with community groups, environmentalists and
other organizations involved in the political process. ACC has
already set up a "leadership dialogue" that brings together
public policy experts to discuss a variety of long-term problems
affecting the industry (Chemical Policy Alert, July 30, p2).
The second part of the effort will be to pull together under
the new initiative a number of existing voluntary programs to improve
the industry's health and safety performance. These include: the
Responsible Care program, which is currently being overhauled in
an effort to improve its effectiveness; the High Production Volume
(HPV) chemical testing program; the Long-Range Research Initiative
on testing chemical hazards; and a voluntary program to track children's
Finally, industry officials will identify target audiences
to whom they would communicate their message, possibly through
advertising campaign. Possible audiences could be the general public,
local communities, the media and government officials.
public relations initiative was inspired by a campaign conducted
by the American Plastics Council, which last year merged
with ACC. The campaign, known as "plastics makes it possible," included
advertisements, working with the media to generate favorable press
coverage, and responding aggressively to any public statements
about the industry's environmental record. Industry groups also
worked with local officials to develop an extensive state government
" The American
Plastics Council faced the very same conundrum, and they had a very
successful improvement program," said Thomas E. Reilly, Jr.,
chairman of the board at ACC, in a speech on Oct. 28 in Houston.
"Can we succeed like plastics? We won't proceed to go forward
until there's solid logic to indicate that we can."
Industry Scores Major Victories In Congressional Races2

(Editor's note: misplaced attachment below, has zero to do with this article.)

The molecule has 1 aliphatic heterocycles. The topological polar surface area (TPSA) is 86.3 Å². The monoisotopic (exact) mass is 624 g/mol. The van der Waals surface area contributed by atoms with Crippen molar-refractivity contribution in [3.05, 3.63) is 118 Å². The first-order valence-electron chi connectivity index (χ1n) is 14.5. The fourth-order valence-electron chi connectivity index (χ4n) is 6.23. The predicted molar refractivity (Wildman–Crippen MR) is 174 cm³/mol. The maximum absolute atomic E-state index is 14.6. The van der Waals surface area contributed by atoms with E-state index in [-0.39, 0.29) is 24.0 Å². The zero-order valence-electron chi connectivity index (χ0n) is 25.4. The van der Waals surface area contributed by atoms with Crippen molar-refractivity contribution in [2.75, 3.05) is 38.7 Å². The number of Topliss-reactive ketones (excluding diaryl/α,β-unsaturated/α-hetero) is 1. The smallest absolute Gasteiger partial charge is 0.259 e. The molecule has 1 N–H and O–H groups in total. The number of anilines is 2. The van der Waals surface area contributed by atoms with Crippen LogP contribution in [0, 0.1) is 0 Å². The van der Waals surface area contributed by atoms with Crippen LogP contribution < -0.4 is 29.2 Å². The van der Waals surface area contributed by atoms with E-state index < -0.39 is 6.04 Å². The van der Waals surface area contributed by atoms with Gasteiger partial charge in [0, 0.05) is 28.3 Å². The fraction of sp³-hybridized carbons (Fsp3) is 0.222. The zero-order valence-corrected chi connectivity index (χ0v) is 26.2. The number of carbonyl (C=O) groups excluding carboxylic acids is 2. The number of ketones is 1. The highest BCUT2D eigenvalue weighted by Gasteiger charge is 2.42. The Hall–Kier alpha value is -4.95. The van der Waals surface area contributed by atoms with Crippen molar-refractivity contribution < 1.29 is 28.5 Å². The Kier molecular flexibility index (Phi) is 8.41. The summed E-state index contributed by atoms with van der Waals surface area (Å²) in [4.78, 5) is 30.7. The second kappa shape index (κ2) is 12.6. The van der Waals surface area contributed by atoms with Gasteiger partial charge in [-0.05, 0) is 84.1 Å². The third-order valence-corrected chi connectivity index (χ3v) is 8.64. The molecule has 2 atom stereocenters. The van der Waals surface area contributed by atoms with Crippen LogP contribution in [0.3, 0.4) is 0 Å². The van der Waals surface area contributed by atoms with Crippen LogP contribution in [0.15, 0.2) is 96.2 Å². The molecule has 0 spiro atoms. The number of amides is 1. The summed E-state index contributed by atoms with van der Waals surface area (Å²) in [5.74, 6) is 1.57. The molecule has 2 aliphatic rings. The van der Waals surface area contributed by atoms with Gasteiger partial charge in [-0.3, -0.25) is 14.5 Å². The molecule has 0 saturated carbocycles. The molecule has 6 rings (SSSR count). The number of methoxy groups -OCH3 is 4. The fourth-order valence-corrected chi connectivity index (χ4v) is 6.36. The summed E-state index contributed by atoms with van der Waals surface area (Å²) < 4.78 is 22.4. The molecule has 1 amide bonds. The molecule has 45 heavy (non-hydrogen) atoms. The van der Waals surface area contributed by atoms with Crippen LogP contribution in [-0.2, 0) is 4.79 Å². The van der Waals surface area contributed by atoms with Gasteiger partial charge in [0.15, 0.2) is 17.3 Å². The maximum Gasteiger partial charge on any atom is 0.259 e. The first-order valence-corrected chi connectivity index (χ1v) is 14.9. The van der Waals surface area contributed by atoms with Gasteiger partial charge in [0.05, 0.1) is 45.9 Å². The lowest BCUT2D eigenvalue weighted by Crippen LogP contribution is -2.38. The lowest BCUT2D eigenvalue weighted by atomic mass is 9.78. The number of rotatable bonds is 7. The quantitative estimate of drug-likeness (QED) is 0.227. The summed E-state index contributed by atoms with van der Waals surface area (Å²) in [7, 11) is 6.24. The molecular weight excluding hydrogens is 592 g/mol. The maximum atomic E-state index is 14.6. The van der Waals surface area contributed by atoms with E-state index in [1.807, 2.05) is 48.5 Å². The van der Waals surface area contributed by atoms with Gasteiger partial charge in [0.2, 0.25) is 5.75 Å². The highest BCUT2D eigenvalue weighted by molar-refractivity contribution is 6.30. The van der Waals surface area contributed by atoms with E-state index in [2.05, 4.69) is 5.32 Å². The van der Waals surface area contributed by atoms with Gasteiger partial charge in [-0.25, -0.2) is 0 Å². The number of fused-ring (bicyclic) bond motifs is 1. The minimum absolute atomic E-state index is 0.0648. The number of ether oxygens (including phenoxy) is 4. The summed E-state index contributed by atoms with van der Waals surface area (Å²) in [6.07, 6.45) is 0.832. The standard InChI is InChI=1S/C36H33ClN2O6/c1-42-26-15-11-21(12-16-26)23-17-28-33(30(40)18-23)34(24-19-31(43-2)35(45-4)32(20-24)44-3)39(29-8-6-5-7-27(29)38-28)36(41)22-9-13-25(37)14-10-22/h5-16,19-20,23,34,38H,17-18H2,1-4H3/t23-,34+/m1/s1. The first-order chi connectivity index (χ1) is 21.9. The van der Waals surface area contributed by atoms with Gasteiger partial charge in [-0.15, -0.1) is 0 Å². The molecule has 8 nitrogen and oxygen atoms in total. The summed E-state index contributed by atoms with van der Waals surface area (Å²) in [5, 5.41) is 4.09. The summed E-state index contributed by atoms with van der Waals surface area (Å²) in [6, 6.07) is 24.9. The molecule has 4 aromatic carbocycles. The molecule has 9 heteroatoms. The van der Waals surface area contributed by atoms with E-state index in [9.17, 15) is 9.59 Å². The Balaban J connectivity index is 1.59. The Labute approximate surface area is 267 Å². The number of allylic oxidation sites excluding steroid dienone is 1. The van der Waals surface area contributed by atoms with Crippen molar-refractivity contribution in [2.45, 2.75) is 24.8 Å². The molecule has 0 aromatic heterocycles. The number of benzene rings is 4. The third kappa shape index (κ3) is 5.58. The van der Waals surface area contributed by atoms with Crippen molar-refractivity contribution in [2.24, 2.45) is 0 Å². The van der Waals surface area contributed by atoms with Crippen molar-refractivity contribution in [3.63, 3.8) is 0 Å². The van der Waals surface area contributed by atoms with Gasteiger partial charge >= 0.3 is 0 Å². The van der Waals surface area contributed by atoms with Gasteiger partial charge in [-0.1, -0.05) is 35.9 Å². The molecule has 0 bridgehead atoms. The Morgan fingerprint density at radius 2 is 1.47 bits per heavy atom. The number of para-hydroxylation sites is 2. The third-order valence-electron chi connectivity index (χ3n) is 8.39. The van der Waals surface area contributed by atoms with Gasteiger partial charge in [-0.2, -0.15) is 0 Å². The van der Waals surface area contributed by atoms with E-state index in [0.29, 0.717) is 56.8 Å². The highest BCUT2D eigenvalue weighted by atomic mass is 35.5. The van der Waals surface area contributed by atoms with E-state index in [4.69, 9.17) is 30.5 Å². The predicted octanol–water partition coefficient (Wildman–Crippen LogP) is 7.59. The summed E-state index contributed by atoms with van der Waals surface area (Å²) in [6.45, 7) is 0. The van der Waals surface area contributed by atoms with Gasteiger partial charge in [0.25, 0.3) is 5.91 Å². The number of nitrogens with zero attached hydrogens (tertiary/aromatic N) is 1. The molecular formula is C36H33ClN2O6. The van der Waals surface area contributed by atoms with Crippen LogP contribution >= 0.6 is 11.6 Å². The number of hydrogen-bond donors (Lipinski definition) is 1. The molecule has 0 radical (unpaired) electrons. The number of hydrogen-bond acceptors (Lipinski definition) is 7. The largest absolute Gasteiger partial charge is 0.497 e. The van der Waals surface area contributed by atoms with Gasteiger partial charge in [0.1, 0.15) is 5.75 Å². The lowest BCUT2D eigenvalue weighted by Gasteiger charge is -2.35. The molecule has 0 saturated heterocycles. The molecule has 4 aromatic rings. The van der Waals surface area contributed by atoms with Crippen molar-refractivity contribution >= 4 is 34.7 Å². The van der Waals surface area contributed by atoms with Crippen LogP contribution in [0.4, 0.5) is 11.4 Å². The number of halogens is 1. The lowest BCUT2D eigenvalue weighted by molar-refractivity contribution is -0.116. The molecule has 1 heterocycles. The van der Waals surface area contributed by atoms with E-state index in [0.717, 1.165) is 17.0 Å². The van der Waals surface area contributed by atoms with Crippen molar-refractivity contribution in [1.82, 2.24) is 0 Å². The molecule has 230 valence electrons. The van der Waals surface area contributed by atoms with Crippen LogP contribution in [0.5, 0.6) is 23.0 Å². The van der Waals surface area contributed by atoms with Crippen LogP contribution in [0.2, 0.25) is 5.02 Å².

As detailed in another recent trade report, the 2002 midterm
election was a major victory for the chemical industry, as nine
of the top
ten recipients of industry contributions won their races. Most
notably, Rep. Jim Talent (R-MO), who was the single largest recipient
of chemical industry money of all candidates in the 2002 elections,
narrowly edged by Sen. Jean Carnahan (D-MO), in one of the most
closely watched congressional races in the country.
Republicans Texas Attorney General John Cornyn, Elizabeth Dole
(NC), Rep. Lindsey Graham (SC), and former Mayor of Saint Paul
Norm Coleman (MN) all scored victories
that were critical in allowing the GOP to regain control of the Senate. Each
of these candidates was among the top ten recipients of chemical industry money
in the 2002 election cycle, according to data compiled by the Center for Responsive
On the House side, 18 of the top 20 recipients of chemical industry
money won their elections. Most of the industry's contributions
went to incumbents, particularly
members of the House leadership and members of the Energy and Commerce Committee.
and Cornyn were the top two recipients of chemical industry money